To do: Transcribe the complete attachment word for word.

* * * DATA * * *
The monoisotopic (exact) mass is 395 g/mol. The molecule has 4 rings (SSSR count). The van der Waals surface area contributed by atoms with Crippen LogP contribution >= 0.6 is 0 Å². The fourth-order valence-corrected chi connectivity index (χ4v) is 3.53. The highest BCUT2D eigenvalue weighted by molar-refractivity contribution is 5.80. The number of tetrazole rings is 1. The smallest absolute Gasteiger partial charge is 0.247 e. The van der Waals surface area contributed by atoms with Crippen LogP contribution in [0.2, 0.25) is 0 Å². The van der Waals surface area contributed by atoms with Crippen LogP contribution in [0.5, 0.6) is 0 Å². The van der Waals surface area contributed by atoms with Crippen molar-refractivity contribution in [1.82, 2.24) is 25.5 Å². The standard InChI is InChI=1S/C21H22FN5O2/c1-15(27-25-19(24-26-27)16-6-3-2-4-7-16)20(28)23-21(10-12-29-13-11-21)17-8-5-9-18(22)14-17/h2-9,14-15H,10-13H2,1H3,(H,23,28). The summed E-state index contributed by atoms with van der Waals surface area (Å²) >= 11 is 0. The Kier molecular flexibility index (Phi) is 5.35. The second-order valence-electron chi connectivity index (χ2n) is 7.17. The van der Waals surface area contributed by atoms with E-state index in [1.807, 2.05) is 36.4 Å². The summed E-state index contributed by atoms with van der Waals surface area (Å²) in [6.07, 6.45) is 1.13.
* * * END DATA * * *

The monoisotopic (exact) mass is 395 g/mol. The molecule has 4 rings (SSSR count). The van der Waals surface area contributed by atoms with Crippen LogP contribution >= 0.6 is 0 Å². The fourth-order valence-corrected chi connectivity index (χ4v) is 3.53. The highest BCUT2D eigenvalue weighted by molar-refractivity contribution is 5.80. The number of tetrazole rings is 1. The smallest absolute Gasteiger partial charge is 0.247 e. The van der Waals surface area contributed by atoms with Crippen LogP contribution in [0.2, 0.25) is 0 Å². The van der Waals surface area contributed by atoms with Crippen LogP contribution in [0.5, 0.6) is 0 Å². The van der Waals surface area contributed by atoms with Crippen molar-refractivity contribution in [1.82, 2.24) is 25.5 Å². The standard InChI is InChI=1S/C21H22FN5O2/c1-15(27-25-19(24-26-27)16-6-3-2-4-7-16)20(28)23-21(10-12-29-13-11-21)17-8-5-9-18(22)14-17/h2-9,14-15H,10-13H2,1H3,(H,23,28). The summed E-state index contributed by atoms with van der Waals surface area (Å²) >= 11 is 0. The Kier molecular flexibility index (Phi) is 5.35. The second-order valence-electron chi connectivity index (χ2n) is 7.17. The van der Waals surface area contributed by atoms with E-state index in [1.807, 2.05) is 36.4 Å². The summed E-state index contributed by atoms with van der Waals surface area (Å²) in [6.07, 6.45) is 1.13.